Mobile, Tech|December 1, 2011| Author: Kim LaCapria|Tags: , , ,

[CarrierIQ] Developer Finds Scary Hidden Functionality in Many Popular Smartphones

carrierIQ trevor eckhart

A 25-year-old Connecticut system administrator has discovered what appears to log every action users engage in using their smartphones, and is back with another muckracking video after rootkit maker CarrierIQ attempted to quash speculation about the functionality of their software.

Trevor Eckhart details how the logging software records sensitive data including passwords, private text messages and even information accessed when the devices are in airplane mode and thus not engaging the carrier’s network. The discovery raises some serious questions about such practices in relation to wiretapping laws, and legal experts say the allegations are almost certain to spark costly class action lawsuits should the videos prove to be accurate in how CarrierIQ’s products function on the devices- which include popular HTC and RIM BlackBerry handsets.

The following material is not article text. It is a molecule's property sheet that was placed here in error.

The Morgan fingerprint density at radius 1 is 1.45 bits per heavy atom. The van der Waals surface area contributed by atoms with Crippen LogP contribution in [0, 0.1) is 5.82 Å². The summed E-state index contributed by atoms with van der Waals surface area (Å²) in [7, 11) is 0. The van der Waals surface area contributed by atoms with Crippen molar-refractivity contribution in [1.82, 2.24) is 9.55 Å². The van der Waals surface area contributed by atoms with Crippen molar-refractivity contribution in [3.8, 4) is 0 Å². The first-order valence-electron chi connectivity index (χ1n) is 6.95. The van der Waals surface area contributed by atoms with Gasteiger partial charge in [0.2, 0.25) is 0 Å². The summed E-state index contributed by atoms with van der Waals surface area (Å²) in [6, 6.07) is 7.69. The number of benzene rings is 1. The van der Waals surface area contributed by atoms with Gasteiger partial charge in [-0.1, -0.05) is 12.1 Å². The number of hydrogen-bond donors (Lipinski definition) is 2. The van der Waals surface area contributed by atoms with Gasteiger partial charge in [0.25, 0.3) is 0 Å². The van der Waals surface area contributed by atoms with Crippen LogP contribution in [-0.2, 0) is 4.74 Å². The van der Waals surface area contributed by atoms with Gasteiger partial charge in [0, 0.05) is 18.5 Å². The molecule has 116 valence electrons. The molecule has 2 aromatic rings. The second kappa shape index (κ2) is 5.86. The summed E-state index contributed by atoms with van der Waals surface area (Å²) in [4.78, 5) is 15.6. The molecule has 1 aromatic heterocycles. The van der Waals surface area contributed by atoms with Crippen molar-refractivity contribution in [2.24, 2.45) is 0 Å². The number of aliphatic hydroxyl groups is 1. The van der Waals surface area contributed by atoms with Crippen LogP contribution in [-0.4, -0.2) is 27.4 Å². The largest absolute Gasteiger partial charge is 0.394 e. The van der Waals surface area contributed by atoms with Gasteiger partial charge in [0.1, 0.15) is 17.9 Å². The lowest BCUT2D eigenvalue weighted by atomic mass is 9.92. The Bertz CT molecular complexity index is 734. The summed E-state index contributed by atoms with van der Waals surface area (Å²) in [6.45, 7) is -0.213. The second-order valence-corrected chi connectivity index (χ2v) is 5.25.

Former Justice Department prosecutor Paul Ohm spoke to Forbes about the implications of the discovery, and says that Eckhart’s videos most definitely fall afoul of federal laws:

“If CarrierIQ has gotten the handset manufactures to install secret software that records keystrokes intended for text messaging and the Internet and are sending some of that information back somewhere, this is very likely a federal wiretap… And that gives the people wiretapped the right to sue and provides for significant monetary damages.”

Ohm cites changes made to the Wiretap Act under the Electronic Communications Privacy Act of 1986 and says that in during his Justice Department tenure, precedent was set to prosecute such actions:

“Because this happens with text messages as they’re being sent, a quintessentially streaming form of communication, it seems like exactly the kind of thing the wiretap act is meant to prevent,” he says.  ”When I was at the Justice Department, we definitely prosecuted people for installing software with these kinds of capabilities on personal computers.”

He adds:

“Even if they were collecting only anonymized usage metrics, it doesn’t mean they didn’t break the law. Then it becomes a hard, open question. And hard open questions take hundreds of thousands of dollars to make go away.”

You can watch Eckhart’s full walkthrough of the functions, below: